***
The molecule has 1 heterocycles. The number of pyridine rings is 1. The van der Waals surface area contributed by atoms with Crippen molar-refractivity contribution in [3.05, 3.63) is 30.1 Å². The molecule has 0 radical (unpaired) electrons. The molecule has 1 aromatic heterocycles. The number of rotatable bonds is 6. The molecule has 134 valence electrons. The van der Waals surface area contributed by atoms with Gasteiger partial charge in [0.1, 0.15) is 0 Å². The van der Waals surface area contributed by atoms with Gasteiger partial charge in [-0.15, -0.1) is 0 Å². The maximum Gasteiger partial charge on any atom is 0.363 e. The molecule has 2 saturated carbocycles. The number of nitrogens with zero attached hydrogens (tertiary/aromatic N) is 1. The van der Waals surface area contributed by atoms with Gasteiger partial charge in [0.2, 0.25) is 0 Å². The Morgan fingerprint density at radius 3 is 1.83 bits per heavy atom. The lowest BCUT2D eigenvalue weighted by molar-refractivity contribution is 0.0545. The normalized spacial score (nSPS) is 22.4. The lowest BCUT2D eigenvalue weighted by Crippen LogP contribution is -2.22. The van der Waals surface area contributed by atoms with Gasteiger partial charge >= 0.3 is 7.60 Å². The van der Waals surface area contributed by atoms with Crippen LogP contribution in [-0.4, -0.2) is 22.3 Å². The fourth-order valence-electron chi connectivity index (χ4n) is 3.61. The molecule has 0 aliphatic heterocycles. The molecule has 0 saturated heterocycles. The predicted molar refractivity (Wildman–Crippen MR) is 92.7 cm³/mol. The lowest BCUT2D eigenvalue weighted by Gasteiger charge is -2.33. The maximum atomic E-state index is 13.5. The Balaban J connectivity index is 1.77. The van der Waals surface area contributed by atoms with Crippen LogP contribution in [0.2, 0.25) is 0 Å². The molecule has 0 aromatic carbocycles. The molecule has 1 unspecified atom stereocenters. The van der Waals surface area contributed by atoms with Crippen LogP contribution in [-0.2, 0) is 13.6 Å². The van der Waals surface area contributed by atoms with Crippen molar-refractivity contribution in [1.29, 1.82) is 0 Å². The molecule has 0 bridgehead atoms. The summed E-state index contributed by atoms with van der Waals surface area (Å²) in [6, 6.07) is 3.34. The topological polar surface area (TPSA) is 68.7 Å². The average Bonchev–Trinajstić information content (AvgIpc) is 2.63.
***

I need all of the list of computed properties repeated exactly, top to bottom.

The molecule has 1 heterocycles. The number of pyridine rings is 1. The van der Waals surface area contributed by atoms with Crippen molar-refractivity contribution in [3.05, 3.63) is 30.1 Å². The molecule has 0 radical (unpaired) electrons. The molecule has 1 aromatic heterocycles. The number of rotatable bonds is 6. The molecule has 134 valence electrons. The van der Waals surface area contributed by atoms with Gasteiger partial charge in [0.1, 0.15) is 0 Å². The van der Waals surface area contributed by atoms with Gasteiger partial charge in [-0.15, -0.1) is 0 Å². The maximum Gasteiger partial charge on any atom is 0.363 e. The molecule has 2 saturated carbocycles. The number of nitrogens with zero attached hydrogens (tertiary/aromatic N) is 1. The van der Waals surface area contributed by atoms with Gasteiger partial charge in [0.2, 0.25) is 0 Å². The Morgan fingerprint density at radius 3 is 1.83 bits per heavy atom. The lowest BCUT2D eigenvalue weighted by molar-refractivity contribution is 0.0545. The normalized spacial score (nSPS) is 22.4. The lowest BCUT2D eigenvalue weighted by Crippen LogP contribution is -2.22. The van der Waals surface area contributed by atoms with Gasteiger partial charge >= 0.3 is 7.60 Å². The van der Waals surface area contributed by atoms with Crippen LogP contribution in [-0.4, -0.2) is 22.3 Å². The fourth-order valence-electron chi connectivity index (χ4n) is 3.61. The molecule has 0 aliphatic heterocycles. The molecule has 0 saturated heterocycles. The predicted molar refractivity (Wildman–Crippen MR) is 92.7 cm³/mol. The lowest BCUT2D eigenvalue weighted by Gasteiger charge is -2.33. The maximum atomic E-state index is 13.5. The Balaban J connectivity index is 1.77. The van der Waals surface area contributed by atoms with Crippen LogP contribution in [0.2, 0.25) is 0 Å². The molecule has 0 aromatic carbocycles. The molecule has 1 unspecified atom stereocenters. The van der Waals surface area contributed by atoms with Crippen LogP contribution in [-0.2, 0) is 13.6 Å². The van der Waals surface area contributed by atoms with Crippen molar-refractivity contribution in [1.29, 1.82) is 0 Å². The molecule has 0 bridgehead atoms. The summed E-state index contributed by atoms with van der Waals surface area (Å²) in [6, 6.07) is 3.34. The topological polar surface area (TPSA) is 68.7 Å². The average Bonchev–Trinajstić information content (AvgIpc) is 2.63.